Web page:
Last updated on March 1st, 2018 at 05:10 pm
Bitcoin merchant services help the Bitcoin community a lot. The payment processors transfer USD to BTC, or BTC to USD, and some earn a commission, but the important part is that they are creating the infrastructure needed to grow the Bitcoin ecosystem.
How do they do this? Well, many retailers and stores have started accepting bitcoins for payment, but many are not prepared to take the risk of volatility that Bitcoin itself brings. Instead, they use payment processors to have their Bitcoin-based purchases converted into USD, or another fiat currency. While this puts downward pressure on Bitcoin’s price, because the BTC accepted must be sold, it also gives legitimacy to Bitcoin as a whole, and exposes more people to the currency.
BitPay and Coinbase Are Taking Bitcoin Mainstream
The leaders in the Bitcoin merchant services sector are, undoubtedly, BitPay:
Both of the companies have secured massive investments, with Coinbase landing a total of $106 million thus far, and BitPay securing $32 million through it’s investment rounds. Recently, BitPay partnered with Ayden , a global payment processing services with high profile clients such as Facebook, Spotify, Uber etc., and Coinbase has launched an exchange to run alongside their payment processing services. Whats more is that Ayden has processed $25 billion worth of transactions last year and the company is worth a massive $1.5 billion which shows that it is reputed and commendable.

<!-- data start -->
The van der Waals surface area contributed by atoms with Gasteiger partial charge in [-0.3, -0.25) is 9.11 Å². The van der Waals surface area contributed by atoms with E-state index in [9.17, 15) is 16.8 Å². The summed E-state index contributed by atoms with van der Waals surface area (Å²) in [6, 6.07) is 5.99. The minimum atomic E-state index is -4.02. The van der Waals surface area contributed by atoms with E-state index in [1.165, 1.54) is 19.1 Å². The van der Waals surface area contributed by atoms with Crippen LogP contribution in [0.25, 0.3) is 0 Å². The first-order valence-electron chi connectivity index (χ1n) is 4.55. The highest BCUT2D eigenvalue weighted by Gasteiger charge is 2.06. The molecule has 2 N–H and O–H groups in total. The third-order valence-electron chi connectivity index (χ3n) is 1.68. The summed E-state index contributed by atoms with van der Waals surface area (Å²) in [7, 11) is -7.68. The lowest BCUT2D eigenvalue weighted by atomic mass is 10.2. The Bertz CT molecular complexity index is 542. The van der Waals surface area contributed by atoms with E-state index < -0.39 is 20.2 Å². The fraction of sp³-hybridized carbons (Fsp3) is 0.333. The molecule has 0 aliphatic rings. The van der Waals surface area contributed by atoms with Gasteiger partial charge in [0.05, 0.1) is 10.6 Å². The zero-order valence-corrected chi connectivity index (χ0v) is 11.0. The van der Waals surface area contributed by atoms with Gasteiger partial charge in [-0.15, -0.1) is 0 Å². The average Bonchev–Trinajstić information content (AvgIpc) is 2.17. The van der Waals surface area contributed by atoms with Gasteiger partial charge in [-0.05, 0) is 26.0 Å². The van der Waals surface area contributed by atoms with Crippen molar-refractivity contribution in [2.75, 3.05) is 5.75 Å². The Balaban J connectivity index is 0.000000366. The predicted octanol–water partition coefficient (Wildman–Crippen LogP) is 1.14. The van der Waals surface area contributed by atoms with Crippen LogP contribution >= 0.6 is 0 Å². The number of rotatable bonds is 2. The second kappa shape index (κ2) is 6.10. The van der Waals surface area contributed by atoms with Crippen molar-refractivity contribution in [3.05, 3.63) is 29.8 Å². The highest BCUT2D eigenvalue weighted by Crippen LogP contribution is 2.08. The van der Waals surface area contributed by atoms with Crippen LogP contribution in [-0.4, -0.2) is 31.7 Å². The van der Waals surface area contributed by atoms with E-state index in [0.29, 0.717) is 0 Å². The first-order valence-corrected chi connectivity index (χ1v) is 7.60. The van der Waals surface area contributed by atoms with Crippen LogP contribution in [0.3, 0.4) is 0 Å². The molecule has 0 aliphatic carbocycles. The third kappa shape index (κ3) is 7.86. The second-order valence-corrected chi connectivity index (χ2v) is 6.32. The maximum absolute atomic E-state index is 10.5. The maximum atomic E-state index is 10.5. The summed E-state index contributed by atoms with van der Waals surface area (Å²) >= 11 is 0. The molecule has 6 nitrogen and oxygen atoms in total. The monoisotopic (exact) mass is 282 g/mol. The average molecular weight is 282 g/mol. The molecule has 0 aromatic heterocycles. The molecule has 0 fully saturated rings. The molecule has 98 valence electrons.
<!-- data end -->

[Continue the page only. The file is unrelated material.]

Both BitPay and Coinbase have managed to build this a huge client base via charging 0% fees to merchants. Coinbase limits this to the first $1 million in purchases, then charges a 1% fee after that, and BitPay offers 0% fees “forever” while offering paid, premium services beyond standard payment processing.
New Bitcoin Payment Processors and Related Companies
While Coinbase and BitPay have lead the way, many other companies are being created, or are starting to come together after years of development, to compete with the two in some ways.
ChainPay: Europe-Focused Bitcoin Payment Processor
A new payment processor, ChainPay, has been launched by a firm named AltXE, but with the goal of targeting Europen customers. What makes them different from the rest of the payment processors, according to the co-founder James Carter is that whenever a merchant signs up with them, they will constantly be engaged with the merchant and try to help them. Rather than relying on outside investors, ChainPay is completely bootstrapped and funded by Carter.
Coinkite: A “Bitcoin Platform with Multi-Signature, Bank-Grade Security, Hardcore Privacy, and an Advanced Developer API”
Coinkite was compared to BitPay in a previous article: “What is the Best Bitcoin Payment Processor?” While the company certainly does not have the funding of BitPay, nor is it an established name, it has created an impressive platform. It’s API is robust, it provides a point-of-sale terminal, provides support for Litecoin, and seems to be focused on ease-of-use. Coinkite could become a serious competitor if they keep moving forward at their current pace.
Snapcard: “The easiest way to accept digital currencies.”
Snapcard claims to be the easiest way to accept digital currencies, and supports more than just Bitcoin and Litecoin, as they also include Dogecoin and Ripple on their list. Like Coinkite, Snapcard seems to be going the ease-of-use route, and provides an easily accessible API, a built in refunding feature, and claims to support over 20 local currencies.